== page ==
November 19, 2009
Following is an op-ed I penned in April. I’m posting it here in light of President Barack Obama’s visit to China this week, where he failed to press Beijing where it counts. The piece is arguably more relevant today than it was in April. I will comment on Obama’s visit more specifically in a later entry.
Economic liberalization. Human rights. Currency valuation. Tibet. Piracy. China draws a clear line in the sand. Washington shows that its line is movable. Hardly a recipe for long-term American success.
America, while seeking to engage with China based on mutual interest and mutual respect, must regain the strength of its convictions, especially when China seeks to undermine U.S. power and international norms.
Some say taking a tougher line with Beijing will encourage China to grow strong outside the existing world order. This misses the fact that it is in China’s long-term interest not to alienate itself from the global community, and that pandering to Chinese “sensitivities” rewards Beijing for its recalcitrance. It also gives China a crucial psychological edge: leaving Beijing with the sense that what it wills, it will get, and Washington (not to mention key allies) with the false impression that China can’t be controlled, that the only way to end stalemates with China is to back down.
It’s time this fatalistic approach is replaced with a sustained action-oriented ethic that short of seeking confrontation is not afraid of it either. The bilateral relationship can’t be fruitful for Washington otherwise.
At a minimum the U.S. should press China harder at the policy level over key breaches of international norms.
It would behoove Washington here to apply pressure in areas where there is strong global consensus, such as Darfur, North Korea, Burma and Iran. Where China clashes with the West but cedes the moral high ground in the eyes of global opinion, it will isolate itself and risk doing damage to its long-term credibility.
Washington should also select areas where China can’t convincingly use delay tactics to postpone results. Where Washington can fairly expect real-time results, it will be more justified in seeking to penalize China for its shortcomings and should find it easier to garner multilateral support for the cause. Copyright infringement would fit the bill. China says it’s at a loss to manage the problem. But if it can carefully monitor its estimated 300 million internet users, or rid Beijing streets of “undesirable” elements in the run up to the Olympics, then it is not unreasonable to insist on faster results on piracy.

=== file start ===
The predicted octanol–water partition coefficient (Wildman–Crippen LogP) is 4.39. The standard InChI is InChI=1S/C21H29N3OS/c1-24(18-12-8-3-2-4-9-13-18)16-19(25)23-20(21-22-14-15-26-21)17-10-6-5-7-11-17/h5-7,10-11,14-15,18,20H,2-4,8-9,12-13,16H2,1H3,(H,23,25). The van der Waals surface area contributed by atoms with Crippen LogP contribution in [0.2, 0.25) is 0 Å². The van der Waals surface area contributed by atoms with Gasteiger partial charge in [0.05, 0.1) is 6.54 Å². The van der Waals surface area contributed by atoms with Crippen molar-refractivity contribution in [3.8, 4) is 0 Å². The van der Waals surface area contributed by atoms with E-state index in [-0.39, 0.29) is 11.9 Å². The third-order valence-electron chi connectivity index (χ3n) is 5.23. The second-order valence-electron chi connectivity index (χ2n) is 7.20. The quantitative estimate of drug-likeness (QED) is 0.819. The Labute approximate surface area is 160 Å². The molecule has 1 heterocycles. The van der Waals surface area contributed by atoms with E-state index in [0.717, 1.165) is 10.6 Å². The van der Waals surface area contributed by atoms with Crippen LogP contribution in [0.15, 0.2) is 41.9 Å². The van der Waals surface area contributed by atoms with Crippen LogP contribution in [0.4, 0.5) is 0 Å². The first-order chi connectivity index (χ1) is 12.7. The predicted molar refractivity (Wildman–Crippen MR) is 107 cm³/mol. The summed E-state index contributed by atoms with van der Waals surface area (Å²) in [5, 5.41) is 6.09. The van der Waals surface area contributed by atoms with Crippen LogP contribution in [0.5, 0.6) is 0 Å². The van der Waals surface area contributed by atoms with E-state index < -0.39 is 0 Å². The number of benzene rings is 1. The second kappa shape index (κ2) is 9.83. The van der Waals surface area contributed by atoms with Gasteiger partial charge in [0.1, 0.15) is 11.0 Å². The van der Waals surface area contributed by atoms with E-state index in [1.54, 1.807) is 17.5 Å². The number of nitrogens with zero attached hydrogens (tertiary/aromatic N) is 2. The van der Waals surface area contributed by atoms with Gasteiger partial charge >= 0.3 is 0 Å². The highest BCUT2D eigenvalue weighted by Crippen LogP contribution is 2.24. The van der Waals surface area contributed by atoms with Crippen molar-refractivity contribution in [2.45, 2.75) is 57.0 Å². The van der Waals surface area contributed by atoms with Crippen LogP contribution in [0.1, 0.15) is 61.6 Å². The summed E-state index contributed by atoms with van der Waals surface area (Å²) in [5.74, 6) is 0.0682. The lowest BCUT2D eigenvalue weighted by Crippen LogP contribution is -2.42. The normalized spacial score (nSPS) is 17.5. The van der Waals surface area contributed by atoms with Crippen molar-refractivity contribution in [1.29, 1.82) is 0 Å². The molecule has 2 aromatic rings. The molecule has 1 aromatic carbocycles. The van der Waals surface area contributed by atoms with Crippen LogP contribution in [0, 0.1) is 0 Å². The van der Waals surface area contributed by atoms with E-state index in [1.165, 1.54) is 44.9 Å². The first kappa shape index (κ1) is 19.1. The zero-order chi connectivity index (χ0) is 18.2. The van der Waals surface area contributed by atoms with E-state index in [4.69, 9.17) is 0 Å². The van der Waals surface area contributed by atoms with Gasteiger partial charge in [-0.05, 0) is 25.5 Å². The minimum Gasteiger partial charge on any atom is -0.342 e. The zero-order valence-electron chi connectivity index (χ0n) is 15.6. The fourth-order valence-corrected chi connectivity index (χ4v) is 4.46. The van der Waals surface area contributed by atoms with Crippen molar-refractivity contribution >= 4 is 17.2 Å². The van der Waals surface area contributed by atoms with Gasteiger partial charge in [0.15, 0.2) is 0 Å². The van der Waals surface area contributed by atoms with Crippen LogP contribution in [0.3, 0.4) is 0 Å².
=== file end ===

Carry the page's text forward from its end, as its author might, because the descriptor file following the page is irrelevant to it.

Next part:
Meanwhile, Washington must abandon the assumption that it needs China to tackle the world’s most pressing problems, from the global economic crisis to nuclear proliferation. It would help to have Beijing on board. But just as America did not need the Soviet Union’s cooperation but formed other alliances to defeat communism, it does not need China’s assistance to effectively lead in the 21st century. Failure to make the distinction restricts Washington at the decision-making level and will erode American power and effectiveness.
Notwithstanding what the Bush years revealed about the limits of U.S. power, Washington maintains myriad tools at its disposal to affect positive change. Under President Barack Obama, old and new alliances are ready to be nurtured, while America’s political, economic and cultural appeal, i.e. soft power, outranks China’s, even in China’s traditional sphere of influence of Asia, according to a study by the Chicago Council. Indeed much of the world remains distrustful of Beijing’s intentions and takes little comfort in its rapid military buildup. China will feed those suspicions should it continue to shield pariah states and impede progress in areas like human rights, global security and the environment.
China has another reason to cooperate with Washington and that is economic dependence. Not to advocate isolationism but a trade war would hurt China’s low-tech, manufacturing-based economy more than it would America’s—a point all but recognized by Beijing when at the recent G20 London summit it was the loudest opponent of protectionism.
In sum, the U.S. is playing with a better hand than it supposes and must make fuller use of it. In keeping with its multilateral ideals, America should make room for China at the table of nations, while making it clear that Beijing will not be rewarded for trying to elbow its way through the crowded room to the head of the table.